# Flowing a vector along a vector field $X$ using the pushforward of the flow of $X$

On the three-sphere $S^3$, I'm given three vector fields $X$, $Y$ and $Z$, such that at each point $p\in S^3$, the tangent vectors $X_p$, $Y_p$ and $Z_p$ form an orthogonal basis of the tangent space $T_pS^3$.

I denote by $X^t:S^3\rightarrow S^3$ the flow of the vector field $X$, so $X^0(p)=p$ and $\frac{d}{dt}X^t(p)=X_{X^t(p)}$.

Its pushforward at the point $p$ is denoted $(X^t)_{*,p}$, so this is a map from $T_pS^3$ to $T_{X^t(p)}S^3$.

Now let $v$ be an arbitrary tangent vector in $T_pS^3$. We can write $v=v_xX_p+v_yY_p+v_zZ_p$. I want to prove the following:

$(X^t)_{*,p}(v)=v_x X_{X^t(p)}+...$.

Here the dots denote other terms in the span of $Y_{X^t(p)}$ and $Z_{X^t(p)}$, but it's only the $X_{X^t(p)}$ component I care about (plus I don't know the other components).

Is this maybe immediate from the definition of the flow? I tried using the defining equation $\frac{d}{dt}X^t(p)=X_{X^t(p)}$ of the flow of $X$, but I don't know how I can relate the time derivative with the pushforward...

Edit: so I think I can visualize my question as follows. Starting with a tangent vector $v$ at $p$, flowing this vector along $X$ (using the pushforward of the flow) does not change the component of $v$ along $X$. Sounds plausible...

Just to set notation, let $$X$$ a vector field on $$M$$ and suppose the flow $$\phi_t$$ of $$X$$ exists for all $$t$$ (which is the case if $$M$$ is compact, like $$S^3$$ is). So, we are going to prove that $$D_p\phi_s(X_p)=X_{\phi_s(p)}.$$

We just need to use the "correct" definition of the pushforward: In general, for a map $$f:M\rightarrow N$$ we can compute $$D_pf(u)$$ by the following method. Let a curve $$c:(-\epsilon,\epsilon)\rightarrow M$$ such that $$c(0)=p$$ and $$c'(0)=u$$. Then $$D_pf(u)=(f\circ c)'(0).$$

In words, just pick a curve with velocity $$u$$, push forward the curve and compute the new velocity.

In our case now: To show our formula we have first to find a curve $$c$$ such that $$c(0)=p$$ and $$c'(0)=X_p$$. By definition, we can pick $$c(t)=\phi_t(p)$$! Therefore, to compute the right hand side of our formula all we have to compute is the velocity of $$\sigma(t)=\phi_s(\phi_t(p))$$. But, we have that $$\phi_s(\phi_t(p))=\phi_t(\phi_s(p))$$ therefore $$D_p\phi_s(X_p)=\sigma'(t)=\frac{d}{dt}\phi_t(\phi_s(p))=X_{\phi_s(p)}.$$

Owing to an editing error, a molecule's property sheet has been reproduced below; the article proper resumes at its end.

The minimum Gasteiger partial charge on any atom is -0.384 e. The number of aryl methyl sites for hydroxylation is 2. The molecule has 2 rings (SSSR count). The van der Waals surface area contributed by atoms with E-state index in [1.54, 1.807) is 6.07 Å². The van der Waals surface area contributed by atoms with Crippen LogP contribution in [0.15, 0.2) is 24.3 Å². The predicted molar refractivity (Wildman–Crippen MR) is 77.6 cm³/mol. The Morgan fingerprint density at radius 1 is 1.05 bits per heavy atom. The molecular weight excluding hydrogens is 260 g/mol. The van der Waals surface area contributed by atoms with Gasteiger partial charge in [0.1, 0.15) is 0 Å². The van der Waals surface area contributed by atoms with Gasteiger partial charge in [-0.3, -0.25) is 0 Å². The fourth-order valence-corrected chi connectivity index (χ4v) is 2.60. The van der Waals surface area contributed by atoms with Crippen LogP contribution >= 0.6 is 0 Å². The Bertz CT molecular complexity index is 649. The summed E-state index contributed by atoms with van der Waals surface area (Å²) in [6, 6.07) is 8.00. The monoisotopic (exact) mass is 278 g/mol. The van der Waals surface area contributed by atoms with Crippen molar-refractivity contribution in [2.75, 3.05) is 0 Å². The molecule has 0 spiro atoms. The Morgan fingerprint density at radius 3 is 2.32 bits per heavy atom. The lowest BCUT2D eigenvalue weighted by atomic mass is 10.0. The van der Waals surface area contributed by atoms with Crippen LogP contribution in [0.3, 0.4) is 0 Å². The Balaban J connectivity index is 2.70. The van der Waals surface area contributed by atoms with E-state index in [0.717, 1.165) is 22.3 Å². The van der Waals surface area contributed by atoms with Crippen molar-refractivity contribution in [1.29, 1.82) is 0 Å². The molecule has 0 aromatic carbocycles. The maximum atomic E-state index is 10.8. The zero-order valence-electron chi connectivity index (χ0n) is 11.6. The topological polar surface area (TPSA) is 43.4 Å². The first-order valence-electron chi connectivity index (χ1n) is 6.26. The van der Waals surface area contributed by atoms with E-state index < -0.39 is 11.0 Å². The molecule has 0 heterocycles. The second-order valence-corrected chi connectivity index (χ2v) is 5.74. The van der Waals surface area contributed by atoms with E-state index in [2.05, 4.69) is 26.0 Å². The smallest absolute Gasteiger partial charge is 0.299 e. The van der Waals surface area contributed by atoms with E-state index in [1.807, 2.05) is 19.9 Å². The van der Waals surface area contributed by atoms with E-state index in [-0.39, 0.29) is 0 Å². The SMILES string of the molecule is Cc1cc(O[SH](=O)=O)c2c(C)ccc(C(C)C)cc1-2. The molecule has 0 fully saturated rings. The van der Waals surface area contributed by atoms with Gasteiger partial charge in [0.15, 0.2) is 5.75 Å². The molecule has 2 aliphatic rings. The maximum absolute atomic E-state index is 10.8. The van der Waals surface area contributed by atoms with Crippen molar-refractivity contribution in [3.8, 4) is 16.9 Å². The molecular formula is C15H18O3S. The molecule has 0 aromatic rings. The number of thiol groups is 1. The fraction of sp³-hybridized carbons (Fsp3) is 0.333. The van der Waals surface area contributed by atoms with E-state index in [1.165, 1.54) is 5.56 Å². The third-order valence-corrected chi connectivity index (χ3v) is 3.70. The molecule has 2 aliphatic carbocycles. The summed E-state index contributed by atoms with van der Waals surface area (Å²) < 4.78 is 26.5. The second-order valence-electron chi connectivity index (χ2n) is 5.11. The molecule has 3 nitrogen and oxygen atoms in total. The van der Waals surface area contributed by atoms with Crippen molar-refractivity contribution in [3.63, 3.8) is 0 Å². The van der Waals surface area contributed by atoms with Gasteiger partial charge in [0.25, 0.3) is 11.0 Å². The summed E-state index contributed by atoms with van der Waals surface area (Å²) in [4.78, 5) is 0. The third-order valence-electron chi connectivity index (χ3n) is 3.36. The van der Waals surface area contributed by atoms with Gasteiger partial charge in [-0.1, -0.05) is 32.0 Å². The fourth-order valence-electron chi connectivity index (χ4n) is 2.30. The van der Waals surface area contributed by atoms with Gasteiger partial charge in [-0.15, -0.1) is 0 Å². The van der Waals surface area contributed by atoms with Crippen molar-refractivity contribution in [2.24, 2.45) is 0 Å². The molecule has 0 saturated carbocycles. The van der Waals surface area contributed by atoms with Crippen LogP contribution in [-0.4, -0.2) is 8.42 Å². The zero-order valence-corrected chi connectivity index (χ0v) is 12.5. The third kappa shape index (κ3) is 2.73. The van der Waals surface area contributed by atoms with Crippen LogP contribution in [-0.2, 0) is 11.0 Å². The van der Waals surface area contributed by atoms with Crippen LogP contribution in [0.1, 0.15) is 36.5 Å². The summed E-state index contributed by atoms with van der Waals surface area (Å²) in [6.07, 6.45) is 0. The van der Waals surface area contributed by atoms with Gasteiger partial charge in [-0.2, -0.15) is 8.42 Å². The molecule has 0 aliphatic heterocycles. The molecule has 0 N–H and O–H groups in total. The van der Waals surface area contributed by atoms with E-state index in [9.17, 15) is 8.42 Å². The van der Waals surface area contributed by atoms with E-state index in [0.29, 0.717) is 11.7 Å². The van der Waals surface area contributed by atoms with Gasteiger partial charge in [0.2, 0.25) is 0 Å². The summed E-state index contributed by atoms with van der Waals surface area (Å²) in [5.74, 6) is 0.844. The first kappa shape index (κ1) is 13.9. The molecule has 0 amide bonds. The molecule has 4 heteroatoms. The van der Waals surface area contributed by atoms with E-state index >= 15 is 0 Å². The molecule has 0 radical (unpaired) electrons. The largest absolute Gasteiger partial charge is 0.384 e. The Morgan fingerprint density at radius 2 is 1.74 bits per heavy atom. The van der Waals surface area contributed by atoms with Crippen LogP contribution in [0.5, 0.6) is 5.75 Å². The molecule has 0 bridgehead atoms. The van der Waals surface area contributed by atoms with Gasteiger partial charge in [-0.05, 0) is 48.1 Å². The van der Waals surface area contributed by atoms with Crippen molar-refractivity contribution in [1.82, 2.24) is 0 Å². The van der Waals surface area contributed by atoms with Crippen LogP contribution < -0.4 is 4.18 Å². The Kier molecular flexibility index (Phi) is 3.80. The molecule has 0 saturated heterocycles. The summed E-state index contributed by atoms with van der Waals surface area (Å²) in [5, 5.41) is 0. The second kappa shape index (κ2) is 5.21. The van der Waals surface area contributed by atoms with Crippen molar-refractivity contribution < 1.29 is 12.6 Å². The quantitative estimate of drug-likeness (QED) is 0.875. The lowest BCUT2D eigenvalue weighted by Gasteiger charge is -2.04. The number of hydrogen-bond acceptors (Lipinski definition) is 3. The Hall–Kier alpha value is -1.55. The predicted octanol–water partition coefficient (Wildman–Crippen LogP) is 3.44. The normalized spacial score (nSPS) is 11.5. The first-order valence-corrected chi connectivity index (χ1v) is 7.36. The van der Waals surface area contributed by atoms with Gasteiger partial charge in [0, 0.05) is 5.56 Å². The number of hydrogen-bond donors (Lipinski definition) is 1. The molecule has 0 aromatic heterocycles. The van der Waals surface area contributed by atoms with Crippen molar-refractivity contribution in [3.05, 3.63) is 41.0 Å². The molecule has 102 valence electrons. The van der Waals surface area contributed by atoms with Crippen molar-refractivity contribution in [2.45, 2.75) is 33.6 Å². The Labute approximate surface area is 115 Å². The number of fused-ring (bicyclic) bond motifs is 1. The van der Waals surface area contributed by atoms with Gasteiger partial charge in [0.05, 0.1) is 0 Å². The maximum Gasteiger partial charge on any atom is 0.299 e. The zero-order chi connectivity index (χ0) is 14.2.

Let me just mention that this property holds because in fact $$t\rightarrow \phi_t$$ is a homomorphism from $$\mathbb{R}\rightarrow Diff(M)$$. If we have a $$\textit{time-dependent}$$ vector field $$X_t$$ then tthis property need not hold.

It may be easier to see at first with derivations. The flow is a smooth $$\theta:\mathbb R\times S^3\to S^3$$ that satisfies $$\theta(0,p)=p$$ and $$X_{\theta(0,p)}=\frac{d\theta(t,p)}{dt}|_{t=0}.\$$ Fixing $$p\in S^3$$ and $$t_0\in \mathbb R$$, we flow from time $$t=0$$ to time $$t=t_0$$. This means that we move from $$p$$ to $$\theta(t_0,p).$$ We want to prove that $$X_{\theta(t_0,p)}=\frac{d\theta(t,p)}{dt}|_{t=t_0}.\$$

There is an induced map between $$T_pS^3$$ and $$T_{\theta(t_0,p)}S^3$$ that takes the derivation $$X_p$$ to a derivation $$X_{\theta(t_0,p)}$$ given by $$X_{\theta(t_0,p)}(f)=X_p(f\circ \theta(t_0,-)).$$ This is the pushforward.

Now, $$\theta(-,\theta(t_0,p))$$ is a curve from some interval $$(-\epsilon,\epsilon)$$ into $$S^3$$ such that $$\theta(0,\theta(t_0,p))=\theta(t_0,p)$$ so $$X_{\theta(t_0,p)}(f)=\frac{d f\circ \theta(t,\theta(t_0,p))}{dt}|_{t=0}.$$

But since $$\theta$$ is a flow, $$\theta(t,\theta(t_0,p))=\theta(t+t_0, p)$$ so in fact $$X_{\theta(t_0,p)}(f)=\frac{d f\circ \theta(t+t_0, p)}{dt}|_{t=0}=\frac{d f\circ \theta(t, p)}{dt}|_{t=t_0}.$$

We conclude that $$X_{\theta(t_0, p)}=\frac{d\theta(t, p)}{dt}|_{t=t_0}$$ as expected.